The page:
Friday after Ascension Sunday
To listen on podcast click here.
Today we conclude our walk with Cranmer through Ascensiontide with the last two verses from the Comfortable Words. Having laid out the two sides - the longing of humanity for relief and the longing of God to rescue - Cranmer’s third Comfortable Word circles back like a hawk to the human condition, but now at a higher level.
Hear also what Saint Paul says. This is a true saying, and worthy of all men to be received, that Jesus Christ came into the world to save sinners.
On the one hand, humanity’s situation is no longer described in subjective terms of felt needs but rather as the objective consequences of violating divine law. Humanity suffers from spiritual fatigue because that is merely the most readily apparent fruit of human sinfulness. As rebels against divine order, they are cut off from God’s peace now and stand under the threat of the divine wrath to come. Humanity’s refreshment can only come by addressing humanity’s sin. On the other hand, to do so is also clearly beyond human beings. That’s why Christ came into this world, namely, to do for us what we cannot do for ourselves.
Only upon realizing this truth did Cranmer believe the English people could find refreshment from their spiritual fatigue.
Hear also what Saint John says. If any man sin, we have an advocate with the father, Jesus Christ the righteous, and he is the propitiation for our sins.
With the fourth Comfortable Word we have come full circle. In I Tim 1:15, the Gospel truth about the human condition was seen from the human point of view, i.e., ‘How can I be saved?’. Now we turn to the Gospel truth about the human condition from God’s perspective, i.e., ‘How can God be true to both his righteous nature and his enduring love for an unrighteous humanity?’. I John 2:1-2 concisely states that problem from heaven’s point-of-view. God’s justice requires ‘propitiation’, i.e., the fulfilling of his determination to destroy sin because of all the hurt and harm it causes. Of course, Cranmer’s confession for Communion explicitly acknowledged the need for such propitiation, saying that the congregation had sinned ‘by thought, word, and deed, against thy divine majesty, provoking most justly thy wrath and indignation against us’ (*). That’s why the only answer to human misery was utter divine graciousness, God’s taking humanity’s sin upon himself, so he can destroy sin on the cross without having to destroy humanity as well.
Cranmer’s Eucharistic prayer clearly affirmed the complete effectiveness of Christ’s death to take away God’s wrath. The cross was ‘a full, perfect and sufficient sacrifice, oblation and satisfaction, for the sins of the whole world’(**). As a result, according to the ‘Homily on Salvation’, ‘the justice of God and his mercy did embrace together, and fulfilled the mystery of our redemption’(***). What good news! As I John 2:1-2 reminds us, because Christ has made the sacrifice which has removed God’s wrath from us, he now is our advocate. Jesus himself is the one who stands by our side. He is the one who answers for us when we are accused of being sinners! Here is the heart of the revolution in understanding of Jesus that the English Reformers wanted to proclaim. For believers, Jesus is not our judge. He is our defense lawyer.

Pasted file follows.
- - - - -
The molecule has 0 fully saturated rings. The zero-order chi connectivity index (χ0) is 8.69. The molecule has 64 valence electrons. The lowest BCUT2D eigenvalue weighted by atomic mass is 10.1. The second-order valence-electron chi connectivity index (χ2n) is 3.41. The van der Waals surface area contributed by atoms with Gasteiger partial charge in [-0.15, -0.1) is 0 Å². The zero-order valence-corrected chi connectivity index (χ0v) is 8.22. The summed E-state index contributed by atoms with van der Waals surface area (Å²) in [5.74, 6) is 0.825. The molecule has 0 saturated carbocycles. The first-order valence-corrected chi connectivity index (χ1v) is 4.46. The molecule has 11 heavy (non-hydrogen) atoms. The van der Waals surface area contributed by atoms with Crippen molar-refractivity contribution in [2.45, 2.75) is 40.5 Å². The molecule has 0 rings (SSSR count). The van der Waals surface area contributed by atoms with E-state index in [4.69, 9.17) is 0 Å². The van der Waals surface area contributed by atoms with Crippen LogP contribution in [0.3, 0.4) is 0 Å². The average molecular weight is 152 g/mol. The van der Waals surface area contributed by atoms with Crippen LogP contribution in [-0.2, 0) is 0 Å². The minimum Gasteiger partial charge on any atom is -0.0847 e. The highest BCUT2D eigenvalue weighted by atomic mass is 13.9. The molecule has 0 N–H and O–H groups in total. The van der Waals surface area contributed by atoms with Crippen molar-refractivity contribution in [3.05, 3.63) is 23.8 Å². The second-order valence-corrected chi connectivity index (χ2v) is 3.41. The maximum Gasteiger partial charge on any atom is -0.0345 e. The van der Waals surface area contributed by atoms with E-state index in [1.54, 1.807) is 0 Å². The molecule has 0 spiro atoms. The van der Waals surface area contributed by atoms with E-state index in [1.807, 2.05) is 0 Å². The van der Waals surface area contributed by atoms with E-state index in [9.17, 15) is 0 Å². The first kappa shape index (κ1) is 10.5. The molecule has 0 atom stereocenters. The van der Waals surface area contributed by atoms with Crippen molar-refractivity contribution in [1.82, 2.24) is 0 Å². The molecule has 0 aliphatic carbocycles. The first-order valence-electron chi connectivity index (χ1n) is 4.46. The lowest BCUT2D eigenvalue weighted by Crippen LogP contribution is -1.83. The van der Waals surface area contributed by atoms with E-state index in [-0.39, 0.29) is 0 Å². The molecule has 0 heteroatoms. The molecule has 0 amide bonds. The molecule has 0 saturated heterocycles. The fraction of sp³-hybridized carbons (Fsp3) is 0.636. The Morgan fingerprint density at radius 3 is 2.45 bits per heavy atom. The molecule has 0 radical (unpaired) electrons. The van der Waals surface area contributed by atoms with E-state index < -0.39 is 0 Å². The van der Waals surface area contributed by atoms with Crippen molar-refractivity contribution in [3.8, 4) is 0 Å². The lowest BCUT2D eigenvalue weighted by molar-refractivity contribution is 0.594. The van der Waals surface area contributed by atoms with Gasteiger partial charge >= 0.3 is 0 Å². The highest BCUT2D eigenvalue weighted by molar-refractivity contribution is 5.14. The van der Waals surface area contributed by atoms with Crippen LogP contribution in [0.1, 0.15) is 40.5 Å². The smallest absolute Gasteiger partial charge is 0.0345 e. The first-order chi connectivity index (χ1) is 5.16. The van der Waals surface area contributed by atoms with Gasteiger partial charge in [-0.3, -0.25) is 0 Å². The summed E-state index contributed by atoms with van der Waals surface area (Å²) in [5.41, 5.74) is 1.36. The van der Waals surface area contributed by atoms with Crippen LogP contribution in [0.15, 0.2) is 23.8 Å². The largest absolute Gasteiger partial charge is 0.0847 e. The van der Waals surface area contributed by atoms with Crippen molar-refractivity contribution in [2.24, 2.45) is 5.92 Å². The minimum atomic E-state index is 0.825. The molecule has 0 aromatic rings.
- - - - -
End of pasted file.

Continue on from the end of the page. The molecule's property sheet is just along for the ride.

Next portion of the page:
As heirs to this teaching from the Protestant Reformation, Anglicans believe that we can have an on-going relationship with God, even though we are not totally freed from sin and selfishness in this life. When we trust Jesus to win divine forgiveness for us, he acts as our advocate. He presents the cross as the answer to the charges that we are not good enough for God. Then God the Father, as judge, will accept Jesus’ righteousness as the best possible and indeed the only possible defense on our behalf. We don’t need to punish ourselves. Jesus has already taken upon himself our punishment. As Cranmer’s confession for Holy Communion expressed it: ‘for thy Son our Lord Jesus Christ’s sake, forgive us all that is past(****).’ Because of Jesus, God the Father declares us ‘not guilty’ of any sin which would separate us from him. Thus, Cranmer concluded his four promises of the Gospel as he had begun, with our utter reliance on Christ’s saving activity both to meet human needs and fulfill divine desires.
Scripture clearly teaches us that Jesus is our true comfort, now and forever. That’s why Cranmer put these four verses at the very heart of the Communion service, immediately before the minister says, “Lift up your hearts. For only when our hearts have been comforted and strengthened by Jesus’s loving actions for us and in us, only then do we find the power and confidence to raise our hearts and minds to his presence at the right hand of God.
(*) Ibid., p. 6.
(**) Ibid., p. 88.
(***) Cox, Cranmer’s Miscellaneous Writings, p. 129.
(****) Ketley, Liturgies of Edward VI, p. 91.
Therefore, let us renew our comfort and hope to dwell, now and forever, with Christ in heavenly places by praying Cranmer’s Collect for the Sunday after Ascension:
O God, the king of glory, which hast exalted thine only son Jesus Christ, with great triumph unto thy kingdom in heaven; we beseech thee, leave us not comfortless; but send to us thine holy ghost to comfort us, and exalt us unto the same place whither our savior Christ is gone before; who liveth and reigneth with thee, and the holy Ghost, one God world without end. Amen.
Pray with us today's prayer request:
Suffering Church. Last year we prayed for Mary Mohammadi, sentenced in Iran to three months in prison and ten lashes. Her sentence was due to begin on April 21, 2021. Pray for her and other Christians in prison in Iran. 'Heavenly Father, please give strength, courage and assurance of your presence to Mary and all those suffering for Christ in Iran. In Jesus' name. Amen.'
To access daily prayer requests click here: